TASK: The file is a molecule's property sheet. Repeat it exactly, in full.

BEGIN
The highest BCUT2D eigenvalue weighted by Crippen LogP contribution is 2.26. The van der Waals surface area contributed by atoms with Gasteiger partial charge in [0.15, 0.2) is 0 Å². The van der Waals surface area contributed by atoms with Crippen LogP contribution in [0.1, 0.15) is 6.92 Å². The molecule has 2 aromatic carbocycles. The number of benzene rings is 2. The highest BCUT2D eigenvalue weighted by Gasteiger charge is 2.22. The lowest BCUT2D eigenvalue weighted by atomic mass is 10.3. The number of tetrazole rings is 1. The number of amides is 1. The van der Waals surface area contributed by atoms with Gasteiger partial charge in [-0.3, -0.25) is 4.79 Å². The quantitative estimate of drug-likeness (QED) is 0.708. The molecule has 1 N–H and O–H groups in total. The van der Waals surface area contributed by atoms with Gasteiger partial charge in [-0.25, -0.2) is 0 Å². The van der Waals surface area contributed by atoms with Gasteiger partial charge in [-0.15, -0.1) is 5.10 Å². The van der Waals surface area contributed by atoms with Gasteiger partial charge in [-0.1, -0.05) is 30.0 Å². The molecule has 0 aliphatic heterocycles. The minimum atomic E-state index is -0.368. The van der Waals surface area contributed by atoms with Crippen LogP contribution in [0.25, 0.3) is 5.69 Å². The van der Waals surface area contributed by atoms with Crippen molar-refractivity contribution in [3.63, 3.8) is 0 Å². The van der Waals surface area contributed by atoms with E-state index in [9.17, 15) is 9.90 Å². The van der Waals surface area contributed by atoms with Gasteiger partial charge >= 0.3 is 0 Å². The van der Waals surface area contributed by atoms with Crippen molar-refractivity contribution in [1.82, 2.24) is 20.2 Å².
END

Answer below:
The highest BCUT2D eigenvalue weighted by Crippen LogP contribution is 2.26. The van der Waals surface area contributed by atoms with Gasteiger partial charge in [0.15, 0.2) is 0 Å². The van der Waals surface area contributed by atoms with Crippen LogP contribution in [0.1, 0.15) is 6.92 Å². The molecule has 2 aromatic carbocycles. The number of benzene rings is 2. The highest BCUT2D eigenvalue weighted by Gasteiger charge is 2.22. The lowest BCUT2D eigenvalue weighted by atomic mass is 10.3. The number of tetrazole rings is 1. The number of amides is 1. The van der Waals surface area contributed by atoms with Gasteiger partial charge in [-0.3, -0.25) is 4.79 Å². The quantitative estimate of drug-likeness (QED) is 0.708. The molecule has 1 N–H and O–H groups in total. The van der Waals surface area contributed by atoms with Gasteiger partial charge in [-0.25, -0.2) is 0 Å². The van der Waals surface area contributed by atoms with Gasteiger partial charge in [-0.15, -0.1) is 5.10 Å². The van der Waals surface area contributed by atoms with Gasteiger partial charge in [-0.1, -0.05) is 30.0 Å². The molecule has 0 aliphatic heterocycles. The minimum atomic E-state index is -0.368. The van der Waals surface area contributed by atoms with Crippen LogP contribution in [0.25, 0.3) is 5.69 Å². The van der Waals surface area contributed by atoms with Crippen molar-refractivity contribution in [3.63, 3.8) is 0 Å². The van der Waals surface area contributed by atoms with E-state index in [9.17, 15) is 9.90 Å². The van der Waals surface area contributed by atoms with Gasteiger partial charge >= 0.3 is 0 Å². The van der Waals surface area contributed by atoms with Crippen molar-refractivity contribution in [1.82, 2.24) is 20.2 Å².